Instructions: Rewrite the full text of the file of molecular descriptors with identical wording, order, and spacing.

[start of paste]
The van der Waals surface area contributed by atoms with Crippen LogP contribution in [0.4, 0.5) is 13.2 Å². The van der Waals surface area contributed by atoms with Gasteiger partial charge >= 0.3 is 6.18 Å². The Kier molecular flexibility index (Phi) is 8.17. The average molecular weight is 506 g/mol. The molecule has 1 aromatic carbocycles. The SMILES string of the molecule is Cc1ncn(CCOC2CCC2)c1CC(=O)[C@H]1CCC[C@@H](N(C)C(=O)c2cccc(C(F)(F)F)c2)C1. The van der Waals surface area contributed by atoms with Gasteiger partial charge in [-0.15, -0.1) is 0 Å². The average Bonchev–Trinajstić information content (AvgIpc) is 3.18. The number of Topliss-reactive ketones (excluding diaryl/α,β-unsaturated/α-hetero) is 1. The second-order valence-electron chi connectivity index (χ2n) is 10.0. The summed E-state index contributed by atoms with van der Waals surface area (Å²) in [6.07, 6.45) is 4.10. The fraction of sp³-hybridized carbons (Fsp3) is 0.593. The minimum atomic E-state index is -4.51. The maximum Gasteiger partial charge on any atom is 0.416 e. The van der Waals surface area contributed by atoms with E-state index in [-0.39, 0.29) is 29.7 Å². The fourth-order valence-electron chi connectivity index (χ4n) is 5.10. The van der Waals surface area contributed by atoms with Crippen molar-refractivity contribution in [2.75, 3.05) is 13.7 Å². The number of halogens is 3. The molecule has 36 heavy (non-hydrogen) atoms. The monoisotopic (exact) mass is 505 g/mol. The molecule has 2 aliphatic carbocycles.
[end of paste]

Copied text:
The van der Waals surface area contributed by atoms with Crippen LogP contribution in [0.4, 0.5) is 13.2 Å². The van der Waals surface area contributed by atoms with Gasteiger partial charge >= 0.3 is 6.18 Å². The Kier molecular flexibility index (Phi) is 8.17. The average molecular weight is 506 g/mol. The molecule has 1 aromatic carbocycles. The SMILES string of the molecule is Cc1ncn(CCOC2CCC2)c1CC(=O)[C@H]1CCC[C@@H](N(C)C(=O)c2cccc(C(F)(F)F)c2)C1. The van der Waals surface area contributed by atoms with Gasteiger partial charge in [-0.15, -0.1) is 0 Å². The average Bonchev–Trinajstić information content (AvgIpc) is 3.18. The number of Topliss-reactive ketones (excluding diaryl/α,β-unsaturated/α-hetero) is 1. The second-order valence-electron chi connectivity index (χ2n) is 10.0. The summed E-state index contributed by atoms with van der Waals surface area (Å²) in [6.07, 6.45) is 4.10. The fraction of sp³-hybridized carbons (Fsp3) is 0.593. The minimum atomic E-state index is -4.51. The maximum Gasteiger partial charge on any atom is 0.416 e. The van der Waals surface area contributed by atoms with E-state index in [-0.39, 0.29) is 29.7 Å². The fourth-order valence-electron chi connectivity index (χ4n) is 5.10. The van der Waals surface area contributed by atoms with Crippen molar-refractivity contribution in [2.75, 3.05) is 13.7 Å². The number of halogens is 3. The molecule has 36 heavy (non-hydrogen) atoms. The monoisotopic (exact) mass is 505 g/mol. The molecule has 2 aliphatic carbocycles.